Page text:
After coming to a near shutdown during mid-March and April, housing activity has come roaring back, as both buyers and sellers have jumped back into the market. Anthony Okolie speaks with Rishi Sondhi, Economist, TD Bank Group, about the outlook for Canada’s real estate markets.
- Sure, well, there's several factors that are driving the uptick in sales that we've seen. One of them is pent-up demand. So you got to remember that there was a lack of the typical busy spring selling season because of the COVID-19 pandemic. So there was a lot of demand that was built up then that was sort of unleashed in the summer. So that's one factor.
Another factor is that interest rates are at rock-bottom lows, as that's stimulating the market. Yet another factor is the job loss skew. So you'd mentioned that the pandemic had resulted in record job losses and high unemployment and the like. However, the type of jobs being lost matters. So the job loss skew that we've seen so far has really been pushed towards or skewed towards younger individuals in lower wage jobs. And these people don't tend to be homeowners, nor do they tend to be in the market for ownership housing. So even though there's been historic job losses, it really hasn't impacted ownership housing demand that much. So that's yet another factor.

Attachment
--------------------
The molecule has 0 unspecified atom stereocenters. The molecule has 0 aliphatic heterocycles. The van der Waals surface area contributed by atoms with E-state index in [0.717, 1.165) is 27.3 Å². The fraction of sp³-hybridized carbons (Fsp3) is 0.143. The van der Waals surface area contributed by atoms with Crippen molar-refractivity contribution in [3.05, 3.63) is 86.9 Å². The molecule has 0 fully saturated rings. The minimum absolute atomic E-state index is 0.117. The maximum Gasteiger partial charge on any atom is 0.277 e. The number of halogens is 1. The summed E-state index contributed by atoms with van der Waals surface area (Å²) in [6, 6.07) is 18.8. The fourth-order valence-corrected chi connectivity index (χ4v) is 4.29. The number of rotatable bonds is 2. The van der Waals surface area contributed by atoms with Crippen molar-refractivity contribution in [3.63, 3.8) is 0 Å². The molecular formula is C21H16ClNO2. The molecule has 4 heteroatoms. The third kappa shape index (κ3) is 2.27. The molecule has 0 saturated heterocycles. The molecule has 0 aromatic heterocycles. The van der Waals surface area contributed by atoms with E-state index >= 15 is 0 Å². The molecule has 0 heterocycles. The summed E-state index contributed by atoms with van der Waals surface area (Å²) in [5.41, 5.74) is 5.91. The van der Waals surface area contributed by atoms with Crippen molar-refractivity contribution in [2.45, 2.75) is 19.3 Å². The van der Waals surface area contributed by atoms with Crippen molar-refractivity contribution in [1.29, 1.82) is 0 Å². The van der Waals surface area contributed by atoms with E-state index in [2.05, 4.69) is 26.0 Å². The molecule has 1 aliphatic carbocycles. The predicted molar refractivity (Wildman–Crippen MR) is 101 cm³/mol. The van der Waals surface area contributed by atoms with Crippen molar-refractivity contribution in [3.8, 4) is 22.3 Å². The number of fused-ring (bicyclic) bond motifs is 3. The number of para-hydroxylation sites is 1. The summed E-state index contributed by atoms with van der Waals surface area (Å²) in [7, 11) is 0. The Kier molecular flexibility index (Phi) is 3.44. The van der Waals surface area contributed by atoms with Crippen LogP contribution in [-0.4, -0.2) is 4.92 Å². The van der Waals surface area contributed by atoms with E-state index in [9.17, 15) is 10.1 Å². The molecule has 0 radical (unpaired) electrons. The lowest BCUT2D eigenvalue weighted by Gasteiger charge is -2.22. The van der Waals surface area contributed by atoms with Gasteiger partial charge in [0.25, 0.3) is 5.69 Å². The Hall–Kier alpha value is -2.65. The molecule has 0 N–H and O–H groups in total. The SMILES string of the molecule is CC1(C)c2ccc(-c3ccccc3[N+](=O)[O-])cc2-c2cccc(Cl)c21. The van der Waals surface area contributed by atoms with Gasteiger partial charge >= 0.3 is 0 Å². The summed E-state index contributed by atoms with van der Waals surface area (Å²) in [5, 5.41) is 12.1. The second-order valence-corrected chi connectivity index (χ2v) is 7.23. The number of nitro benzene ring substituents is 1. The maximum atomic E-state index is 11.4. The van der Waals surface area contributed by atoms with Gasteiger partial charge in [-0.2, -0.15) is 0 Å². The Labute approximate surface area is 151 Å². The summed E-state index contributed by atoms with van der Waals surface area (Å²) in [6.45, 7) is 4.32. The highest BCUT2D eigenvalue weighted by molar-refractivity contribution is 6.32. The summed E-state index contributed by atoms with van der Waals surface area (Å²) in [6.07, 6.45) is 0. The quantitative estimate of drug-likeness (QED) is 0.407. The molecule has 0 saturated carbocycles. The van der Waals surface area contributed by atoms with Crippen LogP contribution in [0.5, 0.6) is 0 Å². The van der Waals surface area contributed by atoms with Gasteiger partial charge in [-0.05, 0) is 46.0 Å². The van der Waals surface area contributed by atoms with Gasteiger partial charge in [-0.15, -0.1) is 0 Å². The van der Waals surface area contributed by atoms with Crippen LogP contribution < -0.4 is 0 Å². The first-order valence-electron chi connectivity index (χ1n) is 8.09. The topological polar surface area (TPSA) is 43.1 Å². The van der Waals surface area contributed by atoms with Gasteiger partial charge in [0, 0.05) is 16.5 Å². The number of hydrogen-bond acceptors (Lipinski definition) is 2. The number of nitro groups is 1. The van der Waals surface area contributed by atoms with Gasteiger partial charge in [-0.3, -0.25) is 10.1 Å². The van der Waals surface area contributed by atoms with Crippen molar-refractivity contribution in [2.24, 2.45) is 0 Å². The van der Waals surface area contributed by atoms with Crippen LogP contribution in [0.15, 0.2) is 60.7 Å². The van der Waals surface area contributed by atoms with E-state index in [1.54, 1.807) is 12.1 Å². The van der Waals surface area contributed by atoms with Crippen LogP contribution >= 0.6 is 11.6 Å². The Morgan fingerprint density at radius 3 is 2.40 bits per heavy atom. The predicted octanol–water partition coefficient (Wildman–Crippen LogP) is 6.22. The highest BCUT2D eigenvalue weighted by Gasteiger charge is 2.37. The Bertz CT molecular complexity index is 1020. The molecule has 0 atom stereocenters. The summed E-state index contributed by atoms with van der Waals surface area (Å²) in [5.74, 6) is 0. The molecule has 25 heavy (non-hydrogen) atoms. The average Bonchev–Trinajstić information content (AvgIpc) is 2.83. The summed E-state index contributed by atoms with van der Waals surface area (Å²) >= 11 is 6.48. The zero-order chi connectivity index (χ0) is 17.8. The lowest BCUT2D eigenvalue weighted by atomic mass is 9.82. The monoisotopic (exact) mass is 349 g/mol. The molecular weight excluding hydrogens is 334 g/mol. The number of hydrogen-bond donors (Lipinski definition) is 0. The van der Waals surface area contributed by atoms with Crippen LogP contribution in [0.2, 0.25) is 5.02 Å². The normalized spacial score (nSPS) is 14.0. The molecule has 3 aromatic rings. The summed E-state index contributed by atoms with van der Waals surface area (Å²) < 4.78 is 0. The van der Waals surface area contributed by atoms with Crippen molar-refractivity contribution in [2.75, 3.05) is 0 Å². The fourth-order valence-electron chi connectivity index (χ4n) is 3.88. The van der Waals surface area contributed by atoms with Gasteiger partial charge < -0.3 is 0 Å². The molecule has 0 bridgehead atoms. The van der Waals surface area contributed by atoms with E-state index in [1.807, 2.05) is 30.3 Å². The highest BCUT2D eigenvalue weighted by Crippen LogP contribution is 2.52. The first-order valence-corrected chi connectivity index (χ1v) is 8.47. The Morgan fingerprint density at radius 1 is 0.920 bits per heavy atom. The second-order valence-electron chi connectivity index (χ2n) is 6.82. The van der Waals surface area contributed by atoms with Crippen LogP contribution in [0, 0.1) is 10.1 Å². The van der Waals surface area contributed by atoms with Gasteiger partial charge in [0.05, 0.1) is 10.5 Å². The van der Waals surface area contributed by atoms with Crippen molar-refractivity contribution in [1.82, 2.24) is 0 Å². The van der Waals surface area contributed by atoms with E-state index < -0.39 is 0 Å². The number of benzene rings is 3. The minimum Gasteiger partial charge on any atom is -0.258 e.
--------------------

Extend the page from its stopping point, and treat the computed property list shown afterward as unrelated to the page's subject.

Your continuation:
Another factor is the fact that supply has come back at relatively the same rate as demand. And that's important, because you can't buy something that's not listed. And finally, in July and August, that's typically when people go vacationing. However, because of the pandemic, that didn't happen so much this time around. So it give people more of an opportunity to buy and sell during months when they typically wouldn't do so. So there's a ton of factors that explain the surge in sales that we've been seeing.
- What's happened with housing prices as well? Are you seeing any trends there?
- Sure. So housing prices have come back from their April pandemic depths. They've come back quite robustly, in fact. So much so that September was a record month for Canadian average home prices. So it's been a pretty rapid turnaround in home prices. Not only nationally. When you look provincially, six of 10 provinces have home prices that are growing at double-digit year-on-year rates. And all home prices are showing positive year-on-year growth. So it's a very much a broad-based story of robust price growth across Canada.